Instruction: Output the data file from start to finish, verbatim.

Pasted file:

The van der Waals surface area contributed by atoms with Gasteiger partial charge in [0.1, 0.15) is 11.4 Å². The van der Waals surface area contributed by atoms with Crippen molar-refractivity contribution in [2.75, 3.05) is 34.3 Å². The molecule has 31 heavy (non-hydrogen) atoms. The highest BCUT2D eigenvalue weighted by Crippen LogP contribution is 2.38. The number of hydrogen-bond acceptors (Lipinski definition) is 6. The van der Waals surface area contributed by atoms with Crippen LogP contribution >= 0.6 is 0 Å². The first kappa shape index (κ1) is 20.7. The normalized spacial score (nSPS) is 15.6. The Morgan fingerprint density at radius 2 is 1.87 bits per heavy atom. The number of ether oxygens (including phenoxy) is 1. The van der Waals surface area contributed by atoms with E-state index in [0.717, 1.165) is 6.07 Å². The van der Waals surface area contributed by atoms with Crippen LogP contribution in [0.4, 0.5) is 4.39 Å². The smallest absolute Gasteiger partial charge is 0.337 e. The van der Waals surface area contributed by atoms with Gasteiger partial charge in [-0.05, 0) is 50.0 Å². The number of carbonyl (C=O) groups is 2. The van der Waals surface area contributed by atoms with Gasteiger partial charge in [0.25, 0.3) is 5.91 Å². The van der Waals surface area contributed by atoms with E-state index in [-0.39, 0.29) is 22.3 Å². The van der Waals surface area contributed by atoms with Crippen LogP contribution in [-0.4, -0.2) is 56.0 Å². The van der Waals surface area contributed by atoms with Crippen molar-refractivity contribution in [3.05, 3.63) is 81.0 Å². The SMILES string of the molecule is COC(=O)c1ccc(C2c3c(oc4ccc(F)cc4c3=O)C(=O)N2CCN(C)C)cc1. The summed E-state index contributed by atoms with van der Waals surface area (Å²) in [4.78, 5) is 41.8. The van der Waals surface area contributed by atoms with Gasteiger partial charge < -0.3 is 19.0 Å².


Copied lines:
The van der Waals surface area contributed by atoms with Gasteiger partial charge in [0.1, 0.15) is 11.4 Å². The van der Waals surface area contributed by atoms with Crippen molar-refractivity contribution in [2.75, 3.05) is 34.3 Å². The molecule has 31 heavy (non-hydrogen) atoms. The highest BCUT2D eigenvalue weighted by Crippen LogP contribution is 2.38. The number of hydrogen-bond acceptors (Lipinski definition) is 6. The van der Waals surface area contributed by atoms with Crippen LogP contribution >= 0.6 is 0 Å². The first kappa shape index (κ1) is 20.7. The normalized spacial score (nSPS) is 15.6. The Morgan fingerprint density at radius 2 is 1.87 bits per heavy atom. The number of ether oxygens (including phenoxy) is 1. The van der Waals surface area contributed by atoms with E-state index in [0.717, 1.165) is 6.07 Å². The van der Waals surface area contributed by atoms with Crippen LogP contribution in [0.4, 0.5) is 4.39 Å². The smallest absolute Gasteiger partial charge is 0.337 e. The van der Waals surface area contributed by atoms with Gasteiger partial charge in [-0.05, 0) is 50.0 Å². The number of carbonyl (C=O) groups is 2. The van der Waals surface area contributed by atoms with Gasteiger partial charge in [0.25, 0.3) is 5.91 Å². The van der Waals surface area contributed by atoms with E-state index in [-0.39, 0.29) is 22.3 Å². The van der Waals surface area contributed by atoms with Crippen LogP contribution in [-0.4, -0.2) is 56.0 Å². The van der Waals surface area contributed by atoms with Crippen molar-refractivity contribution in [3.05, 3.63) is 81.0 Å². The SMILES string of the molecule is COC(=O)c1ccc(C2c3c(oc4ccc(F)cc4c3=O)C(=O)N2CCN(C)C)cc1. The summed E-state index contributed by atoms with van der Waals surface area (Å²) in [4.78, 5) is 41.8. The van der Waals surface area contributed by atoms with Gasteiger partial charge < -0.3 is 19.0 Å².